Barter Your Travel Writing for a Backpack

backpacking travel writer
Updated: Mar 11th, 2010

Many travel writers opt to backpack all over the world, as it’s a great way to travel inexpensively and immerse yourself into a new culture.

If you’re a backpacking travel writer, the day will come when you’ll need a new backpack, however, a good, well-constucted backpack can be expensive.

You can overcome this expense by bartering your travel writing in exchange for a backpack and maybe some supplies. In today’s competitive market, many companies are looking to cut costs, and are much more open to bartering than they were in years past.

A creative Marketing or PR Manager may be willing to providing you with what you need in exchange for a review of their products and maybe a travel article or two for their website. A review from a hard-core backpacking travel writer – especially one who has had travel articles published – lends a greater credibility to your review that they will appreciate, and can create a sort of “spokesperson” cachet that you can capitalize on.

What is bartering?
Bartering has been around since the dawn of mankind, but has skyrocketed since the economy has taken a hit in recent years. In the simplest terms, bartering is the exchange of goods and services for other goods and services, instead of for cash. You can do this on your own or sign up with any number of bartering services which can be found throughout the U.S.

You can barter anything these days, and bartering your travel writing is a smart move for several reasons. First, you could receive a backpack in exchange for your writing. Second, your writing will gain exposure. Finally, you can hone your negotiation skills.

How to Barter

  • Perform a Google search for outdoor gear, equipment and clothing companies or Google the word “backpacks.” Once you identify the companies that have the backpack you’d like, check to see if they are listed in any bartering directories;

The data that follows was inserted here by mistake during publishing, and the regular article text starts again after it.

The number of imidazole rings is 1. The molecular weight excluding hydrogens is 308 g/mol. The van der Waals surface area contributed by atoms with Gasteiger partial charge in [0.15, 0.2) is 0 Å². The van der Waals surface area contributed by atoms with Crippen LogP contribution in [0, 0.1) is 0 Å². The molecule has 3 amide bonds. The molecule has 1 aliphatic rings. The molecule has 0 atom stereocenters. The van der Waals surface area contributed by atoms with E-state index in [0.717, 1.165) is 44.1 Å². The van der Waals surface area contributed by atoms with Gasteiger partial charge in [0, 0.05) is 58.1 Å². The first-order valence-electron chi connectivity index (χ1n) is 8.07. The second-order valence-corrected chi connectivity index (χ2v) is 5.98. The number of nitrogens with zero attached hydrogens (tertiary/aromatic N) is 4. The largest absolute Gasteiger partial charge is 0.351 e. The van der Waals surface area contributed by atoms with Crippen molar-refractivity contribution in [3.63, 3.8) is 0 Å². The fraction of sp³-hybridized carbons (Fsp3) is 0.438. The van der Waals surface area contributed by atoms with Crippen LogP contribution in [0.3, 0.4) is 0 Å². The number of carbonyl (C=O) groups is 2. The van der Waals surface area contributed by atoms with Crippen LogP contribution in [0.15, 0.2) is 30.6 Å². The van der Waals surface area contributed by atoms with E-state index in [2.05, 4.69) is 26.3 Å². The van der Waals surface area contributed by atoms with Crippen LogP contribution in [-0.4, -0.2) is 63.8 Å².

• If you don’t find suppliers listed in bartering directories who are looking to trade goods in exchange for travel articles, contact the companies on your own. Start with their marketing department head and really pitch the idea that your travel writing can help them promote their products. Make sure you know how to sell yourself — this is key;
  • Join a local bartering service. Do a Google search for “bartering services and bartering companies” or look in your local Yellow Pages (if you still use them). You can find these companies throughout the U.S and the world. Visit Barter News to learn more;
  • If you have a favorite LOCAL outdoor and equipment company, stop in and ask to speak to the store manager. Ask if they’d be interested in a travel article or review in exchange for a backpack. Make sure to mention that you’ve been a loyal customer for a number of years;
  • Set-up the terms of the barter. Both parties must understand the deal. For example, you might write two articles of no less than 1,000 words, or perhaps you write 2 or 3 blog posts in exchange for the backpack. What is the time frame for the articles/blogs to be written? Be sure to put everything in writing.